Why SaaS Companies Struggle with Traditional Accounting

By September 23, 2016 July 14th, 2017 Uncategorized

SaaS companies are our main clients at Lucid Books, and our experience working with them has taught us that many SaaS guys are dying for an accountant that speaks their language and understands their goals. You might think that you simply don’t have the patience or attention span to work well with your traditional accountant. In reality, that’s probably not the case. There are real, important reasons why traditional accountants do not mesh well with SaaS companies, and it’s extremely important for startup SaaS companies to understand these industry specific accounting needs so that they make sure they are advised in the most effective way possible.

There are a couple of specific things I’ve noticed in particular that are common aspects of SaaS accounting that traditional accountants just don’t cater to. If you’ve been feeling out of touch with your accounting department, take a look at the suggestions below and see if any of these considerations could help you get your company back on track.  

1. Find a Financial Consultant, Not just an Accountant

First of all, SaaS companies are often startups, and as a startup, most of them need advice on how to cut costs in the most effective way possible while still investing in the things that matter. Traditional accountants are great at crunching numbers, but they don’t necessarily have the experience in subscription based software service companies to effectively consult and coach a SaaS start up. Your accountant should not just be showing you numbers every month. Today’s accountants double as financial consultants, and as any successful startup will tell you, getting an accountant who truly understands SaaS companies and their modern approach to company building is essential. Every month, your accountant should be looking at what you’re spending your money on and actively advising you on whether it’s paying off or not, and what changes you should be making. If your accountant isn’t doing this, you’re being gypped out of an essential resource.

2. SaaS have Special Industry Accounting Needs

The next thing is, not to state the obvious, but SaaS companies are software as a service companies, and this makes for interesting bookkeeping. It can be confusing and unusual to navigate how to record profits on software that is never actually being exchanged to the user. If your accountant does not have experience here, you are missing out on some good insights into your company’s health. You are also probably not with the right accountant. (You’re also probably wasting money.) A good SaaS accountant will get this, and will base your budget and accounting reports around it, and this will save you a lot of headache.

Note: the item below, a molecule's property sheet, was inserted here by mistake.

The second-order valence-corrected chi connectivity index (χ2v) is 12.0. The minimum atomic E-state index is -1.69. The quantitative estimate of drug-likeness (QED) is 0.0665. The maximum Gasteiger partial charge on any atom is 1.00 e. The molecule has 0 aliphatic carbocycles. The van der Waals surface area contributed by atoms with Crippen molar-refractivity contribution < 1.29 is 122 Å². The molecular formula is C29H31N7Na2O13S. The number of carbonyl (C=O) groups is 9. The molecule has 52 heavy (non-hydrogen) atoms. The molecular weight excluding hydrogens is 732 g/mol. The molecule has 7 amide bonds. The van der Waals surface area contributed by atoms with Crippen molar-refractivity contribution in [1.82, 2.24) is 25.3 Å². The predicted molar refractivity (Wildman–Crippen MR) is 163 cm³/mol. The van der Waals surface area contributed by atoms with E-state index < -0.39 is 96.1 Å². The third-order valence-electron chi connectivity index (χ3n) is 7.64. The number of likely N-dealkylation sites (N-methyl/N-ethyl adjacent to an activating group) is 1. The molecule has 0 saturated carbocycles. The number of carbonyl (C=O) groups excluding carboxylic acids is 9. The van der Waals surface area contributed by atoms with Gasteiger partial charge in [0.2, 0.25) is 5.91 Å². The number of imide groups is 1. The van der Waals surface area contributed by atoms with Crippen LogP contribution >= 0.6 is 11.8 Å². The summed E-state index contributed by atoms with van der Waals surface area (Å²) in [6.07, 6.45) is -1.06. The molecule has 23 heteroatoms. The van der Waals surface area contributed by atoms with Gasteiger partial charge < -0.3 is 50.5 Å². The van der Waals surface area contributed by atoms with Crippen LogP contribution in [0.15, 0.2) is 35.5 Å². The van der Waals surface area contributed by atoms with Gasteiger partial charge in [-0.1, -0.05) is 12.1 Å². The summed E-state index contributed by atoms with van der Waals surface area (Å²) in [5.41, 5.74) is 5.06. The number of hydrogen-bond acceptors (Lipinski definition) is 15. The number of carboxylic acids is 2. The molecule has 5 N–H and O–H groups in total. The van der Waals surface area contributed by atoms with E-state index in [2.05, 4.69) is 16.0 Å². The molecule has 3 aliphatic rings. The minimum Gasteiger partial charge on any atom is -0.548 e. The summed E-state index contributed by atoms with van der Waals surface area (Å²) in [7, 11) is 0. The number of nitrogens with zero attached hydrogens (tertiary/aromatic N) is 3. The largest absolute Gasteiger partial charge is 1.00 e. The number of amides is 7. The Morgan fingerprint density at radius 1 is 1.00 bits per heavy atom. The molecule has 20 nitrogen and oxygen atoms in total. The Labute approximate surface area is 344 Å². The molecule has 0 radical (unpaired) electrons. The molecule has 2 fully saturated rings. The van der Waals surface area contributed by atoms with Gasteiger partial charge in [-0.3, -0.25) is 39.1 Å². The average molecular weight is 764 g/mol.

3. Find an Accountant that Works like You

The last thing is that SaaS companies are also often remote and cloud based. That being said, it would seem obvious that if all of your systems are cloud based, you’d want your accounting software to be cloud based too. This is one of the thousands of reasons we love Xero. In fact, at Lucid Books, we have a theory that the stereotype of accounting being boring, dry, and hard to understand comes directly from the kind of evil desktop accounting software that sucks the life out of its user. This hard to understand, confusing software even make accountants hate accounting. It shouldn’t be like that. Xero, and a few other software, aren’t like that. Their system is modernized, it’s user friendly, it looks like something you’ll want to use, and because of that, it won’t have you and your colleagues wanting to pull your hair out every time you read an A/R report. I’m not saying you absolutely have to use Xero, but I’m saying you should consider your options and shop around. This is one of those investments that a good accountant should be talking to you about and helping you decide on. There is no way around it: where you house the information about your profits and budget is really, really, important as a growing company, and you want to give it your full attention.

I think the most important take away from what I’ve learned as an SaaS accountant is that you can’t afford to settle with this stuff. There are resources out there for SaaS companies, and there is no reason to work with an accountant who is not diving head first into understanding how to work specifically with SaaS companies to understand and respond to their needs. Don’t waste your time beating yourself up struggling to understand and work with your outdated CPA. Instead, start looking for accounting resources that will compliment your company’s workflow instead of confuse it.

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